Netflix has announced it will continue to film some of its original productions, such as Stranger Things, in Georgia as other entertainment companies are pulling out of the state due to its recent abortion bill.
The streaming giant, however, added they would ‘rethink’ its presence in Georgia if the bill goes into effect.
Earlier this month on 7 May, Gov. Brian Kemp (R) signed into law in the country.
The bill bans abortions in most cases when doctors detect a ‘fetal heartbeat’. This is typically around six weeks, before many women are aware they’re pregnant. It allows exemptions for rape and incest if the woman files a police report, and if the mother’s life is in danger.
The bill is part of a new trend of abortion bills, the most restrictive of which is in .
‘We have many women working on productions in Georgia, whose rights, along with millions of others, will be severely restricted by this law,’ Chief Content Officer Ted Sarandos said in a .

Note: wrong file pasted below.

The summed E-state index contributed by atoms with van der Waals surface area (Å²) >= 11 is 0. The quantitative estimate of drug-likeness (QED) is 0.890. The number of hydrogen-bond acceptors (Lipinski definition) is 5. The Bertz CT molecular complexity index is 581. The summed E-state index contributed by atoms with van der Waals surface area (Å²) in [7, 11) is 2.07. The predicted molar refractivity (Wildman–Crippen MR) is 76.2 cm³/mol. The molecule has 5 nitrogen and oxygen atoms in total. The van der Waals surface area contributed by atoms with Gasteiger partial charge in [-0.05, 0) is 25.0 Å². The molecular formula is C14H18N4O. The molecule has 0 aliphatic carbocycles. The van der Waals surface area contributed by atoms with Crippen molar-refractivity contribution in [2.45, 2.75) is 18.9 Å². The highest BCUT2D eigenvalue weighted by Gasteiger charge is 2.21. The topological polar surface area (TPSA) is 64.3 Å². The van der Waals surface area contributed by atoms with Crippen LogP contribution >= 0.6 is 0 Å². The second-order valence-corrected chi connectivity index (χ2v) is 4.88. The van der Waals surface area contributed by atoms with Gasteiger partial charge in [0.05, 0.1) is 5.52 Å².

‘It’s why we will work with the ACLU and others to fight it in court. Given the legislation has not yet been implemented, we’ll continue to film there — while also supporting partners and artists who choose not to. Should it ever come into effect, we’d rethink our entire investment in Georgia.’
Several other production companies announced days after the bill became law they would . They added they would return to the state if it overturns the law.
In recent years, Georgia has become a popular location for filming. It offers a variety of sceneries, ample space for sound studios, and cheaper tax incentives.
Several Southern and Midwestern states have passed restrictive abortion bills in recent months.
Women’s and LGBTI rights groups immediately condemned the bills and organized protests across the country. Organizations like the ACLU and more are preparing to challenge the laws in court.
Republicans, however, are prepared for and expecting the legal challenges.
The ultimate goal of these laws is for them to be taken up in court and ultimately reach the Supreme Court with an end goal of overturning Roe v Wade. It is unclear if the matter will get to that point, but the Supreme Court currently has a 5-4 conservative majority.